camellia not doing well...

foodfiend_gardener(6a)June 18, 2014

Last November we planted 3 "Northern Exposure" camellias (camellia sasanqua). It was a nasty winter, but they seemed to come through it well enough (after I sprayed them with LIquid Fence to stop the deer munching), and I fertilized with Holly Tone in early April.

One shrub, in the same area as the other two, does not look like it is doing well. The lower branches are bare, and there are leaves dying on a few branches. It is well watered, and I don't see signs of insects, so does anyone have any suggestions what might be the problem? These plants are new to me, having recently moved here from further north (a year ago, I didn't even know what a camellia was! And now they are one of my favorites, but I do need a couple of spring-flowering ones...)

Thank you!

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vmr423(Zone 8b, SC)

I'm not familiar with 'Northern Exposure'- I'm guessing it's a cold-hardy camellia?

As for what could be wrong, I'm wondering about the pH of the soil. If it's too alkaline, camellias can have trouble accessing the nutrients they need, even if all those nutrients are present. It is quite possible for the pH to be fine where 2 plants are, but not where the 3rd one is. I'm wondering about that wall behind the plant- any possibility of limestone leaching that could be raising the pH of the nearby soil?

You can get a soil-ph test at your local hardware store or garden center.

Also, does the plant look like it may have been planted deeper than the others? Camellias have shallow root systems, and if they're planted too deep, those roots don't get the air that they need.

Something else to think about is how close that camellia is to the wall. Sasanquas will eventually get quite large, and I wonder if you- or later residents of that house- may someday wish you'd planted your sasanqua further away from that wall. It could be that the perspective is skewed by the camera angle, and there's actually plenty of room, but it does look like there's a potential for your camellia to run out of room once it gets to be a large bush/small tree. I've seen LOTS of sasanquas that have to get unattractive annual haircuts because they were planted too close to a house, wall, etc.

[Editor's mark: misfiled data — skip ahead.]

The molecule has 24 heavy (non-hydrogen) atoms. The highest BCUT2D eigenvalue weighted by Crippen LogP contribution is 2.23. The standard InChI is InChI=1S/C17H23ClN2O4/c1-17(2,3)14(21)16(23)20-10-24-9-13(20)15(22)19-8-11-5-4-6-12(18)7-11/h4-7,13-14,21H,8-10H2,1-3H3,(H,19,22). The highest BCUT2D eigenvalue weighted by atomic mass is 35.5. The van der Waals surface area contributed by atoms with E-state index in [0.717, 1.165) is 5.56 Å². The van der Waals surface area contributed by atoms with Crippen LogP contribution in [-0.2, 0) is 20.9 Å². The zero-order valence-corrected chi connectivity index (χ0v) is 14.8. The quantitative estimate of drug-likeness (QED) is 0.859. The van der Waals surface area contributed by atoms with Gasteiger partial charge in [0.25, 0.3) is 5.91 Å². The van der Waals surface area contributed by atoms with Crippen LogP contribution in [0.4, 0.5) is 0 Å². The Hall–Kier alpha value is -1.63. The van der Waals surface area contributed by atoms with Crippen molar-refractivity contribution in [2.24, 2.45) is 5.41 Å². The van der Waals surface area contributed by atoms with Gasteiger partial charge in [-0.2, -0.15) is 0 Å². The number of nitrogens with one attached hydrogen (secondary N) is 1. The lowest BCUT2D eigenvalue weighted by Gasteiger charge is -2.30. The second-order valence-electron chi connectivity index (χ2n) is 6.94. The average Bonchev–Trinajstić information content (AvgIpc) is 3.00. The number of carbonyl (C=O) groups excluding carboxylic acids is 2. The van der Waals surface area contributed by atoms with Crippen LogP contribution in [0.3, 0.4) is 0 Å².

Good luck,
Virginia

    Bookmark   June 19, 2014 at 12:01PM
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jeff_al

everything that virginia mentioned, esp. the planting depth, could be a problem. perhaps that plant settled deeper than the others and the roots are covered with too much soil instead of mulch.
i would not site one closer than 3'-4' from a building to the center of the plant.

    Bookmark   June 19, 2014 at 2:30PM
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foodfiend_gardener(6a)

Thanks so much for the replies. Here's some additional information:

The camellias all have an eastern exposure. There is a irrigation line running through that planting bed, so they are watered regularly.

The camellia center is 3' from the stone foundation. Do you think that it is too close (one other is the same distance, the third is about 4' from the foundation). The stone is actually a veneer on the concrete foundation of the garage. But at the front of the camellia (just beyond view of the camera) is a new poured concrete sidewalk. Could the foundation and the sidewalk be raising the pH? I will test the soil pH.

If you look at the base of the plant, there is some sort of mossy/ twiggy stuff; when I scraped it, it appears to be roots that have dried (and were easily removed). I noticed this on the two others, but much less in quantity. Could this be some sort of sign of a problem?

I didn't plant the camellias (or any of the other plants), but they looked to be a good depth. It was very busy, and there was just too much to think about. I know that it shouldn't be an excuse but this is a new zone for us, and our builder insisted on planting all of these at once.

Should I try to replant the camellia, using more potting mix mixed in the soil and at a shallower depth? Any additional advice would be greatly appreciated. Poor thing has really begun to look badly over the past few days (temps over 90 degrees, we were all not doing well...)

Thanks again!

ps- I'm adding another photo, a closeup of the worst part...

    Bookmark   June 19, 2014 at 9:10PM
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luis_pr(7b/8a Hurst, TX)